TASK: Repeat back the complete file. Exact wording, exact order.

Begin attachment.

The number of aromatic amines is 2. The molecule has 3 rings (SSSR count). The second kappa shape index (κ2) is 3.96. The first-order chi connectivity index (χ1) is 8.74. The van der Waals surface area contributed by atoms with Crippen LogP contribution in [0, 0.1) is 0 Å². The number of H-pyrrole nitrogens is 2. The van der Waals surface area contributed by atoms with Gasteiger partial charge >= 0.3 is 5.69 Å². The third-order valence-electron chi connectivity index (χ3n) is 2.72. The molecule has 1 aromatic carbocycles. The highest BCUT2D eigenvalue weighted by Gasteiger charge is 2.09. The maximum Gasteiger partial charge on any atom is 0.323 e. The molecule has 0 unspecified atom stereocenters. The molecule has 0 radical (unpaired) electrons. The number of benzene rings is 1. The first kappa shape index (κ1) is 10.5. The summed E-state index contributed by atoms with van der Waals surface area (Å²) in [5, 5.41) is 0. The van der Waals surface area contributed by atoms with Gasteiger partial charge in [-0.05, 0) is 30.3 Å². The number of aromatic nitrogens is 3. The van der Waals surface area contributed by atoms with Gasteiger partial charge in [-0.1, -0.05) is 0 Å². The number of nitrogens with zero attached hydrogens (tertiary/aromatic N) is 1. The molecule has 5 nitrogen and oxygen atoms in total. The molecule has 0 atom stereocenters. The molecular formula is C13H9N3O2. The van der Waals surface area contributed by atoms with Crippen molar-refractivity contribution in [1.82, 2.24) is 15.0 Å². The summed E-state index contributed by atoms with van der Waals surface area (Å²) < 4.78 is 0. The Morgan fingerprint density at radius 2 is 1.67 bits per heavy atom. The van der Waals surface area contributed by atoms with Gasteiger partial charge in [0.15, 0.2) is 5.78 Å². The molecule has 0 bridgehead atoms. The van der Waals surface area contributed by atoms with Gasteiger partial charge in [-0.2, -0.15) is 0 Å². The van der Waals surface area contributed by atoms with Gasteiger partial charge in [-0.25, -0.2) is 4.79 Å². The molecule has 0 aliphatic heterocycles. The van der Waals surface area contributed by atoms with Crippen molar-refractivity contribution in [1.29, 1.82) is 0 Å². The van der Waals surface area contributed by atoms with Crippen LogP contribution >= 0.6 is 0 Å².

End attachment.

The number of aromatic amines is 2. The molecule has 3 rings (SSSR count). The second kappa shape index (κ2) is 3.96. The first-order chi connectivity index (χ1) is 8.74. The van der Waals surface area contributed by atoms with Crippen LogP contribution in [0, 0.1) is 0 Å². The number of H-pyrrole nitrogens is 2. The van der Waals surface area contributed by atoms with Gasteiger partial charge >= 0.3 is 5.69 Å². The third-order valence-electron chi connectivity index (χ3n) is 2.72. The molecule has 1 aromatic carbocycles. The highest BCUT2D eigenvalue weighted by Gasteiger charge is 2.09. The maximum Gasteiger partial charge on any atom is 0.323 e. The molecule has 0 unspecified atom stereocenters. The molecule has 0 radical (unpaired) electrons. The number of benzene rings is 1. The first kappa shape index (κ1) is 10.5. The summed E-state index contributed by atoms with van der Waals surface area (Å²) in [5, 5.41) is 0. The van der Waals surface area contributed by atoms with Gasteiger partial charge in [-0.05, 0) is 30.3 Å². The number of aromatic nitrogens is 3. The van der Waals surface area contributed by atoms with Gasteiger partial charge in [-0.1, -0.05) is 0 Å². The number of nitrogens with zero attached hydrogens (tertiary/aromatic N) is 1. The molecule has 5 nitrogen and oxygen atoms in total. The molecule has 0 atom stereocenters. The molecular formula is C13H9N3O2. The van der Waals surface area contributed by atoms with Crippen molar-refractivity contribution in [1.82, 2.24) is 15.0 Å². The summed E-state index contributed by atoms with van der Waals surface area (Å²) < 4.78 is 0. The Morgan fingerprint density at radius 2 is 1.67 bits per heavy atom. The van der Waals surface area contributed by atoms with Gasteiger partial charge in [0.15, 0.2) is 5.78 Å². The molecule has 0 bridgehead atoms. The van der Waals surface area contributed by atoms with Gasteiger partial charge in [-0.2, -0.15) is 0 Å². The van der Waals surface area contributed by atoms with Gasteiger partial charge in [-0.25, -0.2) is 4.79 Å². The molecule has 0 aliphatic heterocycles. The van der Waals surface area contributed by atoms with Crippen molar-refractivity contribution in [1.29, 1.82) is 0 Å². The van der Waals surface area contributed by atoms with Crippen LogP contribution >= 0.6 is 0 Å².